It is often said (incorrectly) that Abraham Lincoln was a Freemason. The records are very clear--Lincoln was not a Freemason.
Now don't get the idea that it wasn't Abraham Lincoln's intention to be a Freemason--because it was. He applied for membership in Tyrian Lodge, in Springfield, Illinois, shortly after his nomination for the presidency in 1860. However, he withdrew his petition because he didn't want his motives for joining to be misconstrued as an attempt to garner favor in order to obtain votes. He advised the lodge that he would resubmit his application again when he returned from the presidency. It was a decision that gained him a great deal of respect from the members of Tyrian Lodge.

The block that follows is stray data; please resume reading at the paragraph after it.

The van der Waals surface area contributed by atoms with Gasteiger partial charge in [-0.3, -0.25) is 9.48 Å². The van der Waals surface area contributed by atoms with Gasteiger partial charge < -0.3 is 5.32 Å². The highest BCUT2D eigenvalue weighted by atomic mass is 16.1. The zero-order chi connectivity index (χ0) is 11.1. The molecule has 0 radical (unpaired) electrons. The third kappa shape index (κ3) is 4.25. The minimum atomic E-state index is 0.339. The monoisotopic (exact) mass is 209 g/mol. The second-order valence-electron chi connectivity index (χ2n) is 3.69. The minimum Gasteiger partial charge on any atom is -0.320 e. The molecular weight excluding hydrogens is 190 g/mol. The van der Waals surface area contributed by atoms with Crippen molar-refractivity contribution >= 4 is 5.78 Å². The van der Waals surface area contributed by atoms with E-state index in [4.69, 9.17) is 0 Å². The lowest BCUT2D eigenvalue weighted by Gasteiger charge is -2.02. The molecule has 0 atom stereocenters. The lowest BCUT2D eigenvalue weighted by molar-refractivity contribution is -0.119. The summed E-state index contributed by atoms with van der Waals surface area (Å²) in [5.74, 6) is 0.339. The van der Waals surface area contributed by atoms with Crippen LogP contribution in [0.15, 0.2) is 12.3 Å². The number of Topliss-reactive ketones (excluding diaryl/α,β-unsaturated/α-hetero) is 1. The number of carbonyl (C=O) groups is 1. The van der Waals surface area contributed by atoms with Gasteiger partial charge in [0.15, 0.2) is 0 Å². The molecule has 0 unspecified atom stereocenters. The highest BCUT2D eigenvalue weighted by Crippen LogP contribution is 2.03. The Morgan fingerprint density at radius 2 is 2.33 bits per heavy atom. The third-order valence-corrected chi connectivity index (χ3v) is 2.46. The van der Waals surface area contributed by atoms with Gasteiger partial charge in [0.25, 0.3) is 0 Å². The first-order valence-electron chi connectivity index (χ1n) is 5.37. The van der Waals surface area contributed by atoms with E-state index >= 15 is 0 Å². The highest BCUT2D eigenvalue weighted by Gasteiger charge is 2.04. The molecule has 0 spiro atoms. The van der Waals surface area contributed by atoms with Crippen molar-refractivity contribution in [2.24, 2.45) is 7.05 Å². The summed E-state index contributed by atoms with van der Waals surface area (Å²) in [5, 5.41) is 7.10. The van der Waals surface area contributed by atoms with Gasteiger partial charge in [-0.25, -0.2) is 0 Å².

As we know, he never had a chance to fulfill that promise to join Tyrian Lodge in Springfield--he was assassinated at Ford's Theatre in Washington by John Wilkes Booth on April 14, 1865.
On the death of the president, Tyrian Lodge adopted a resolution that said "that the decision of President Lincoln to postpone his application for the honours of Freemasonry, lest his motives be misconstrued, is the highest degree honourable to his memory."
Tyrian Lodge still exists today, and those original documents are still around. Most Freemasons agree that Abraham Lincoln would have made a good Freemason, as he demonstrated throughout his life those principles and ideals that the fraternity holds in such high regards.
So now you know.
Todd E. Creason is the author of Famous American Freemasons: Volumes I & II where you'll find many other great stories about famous Freemasons.
Post a Comment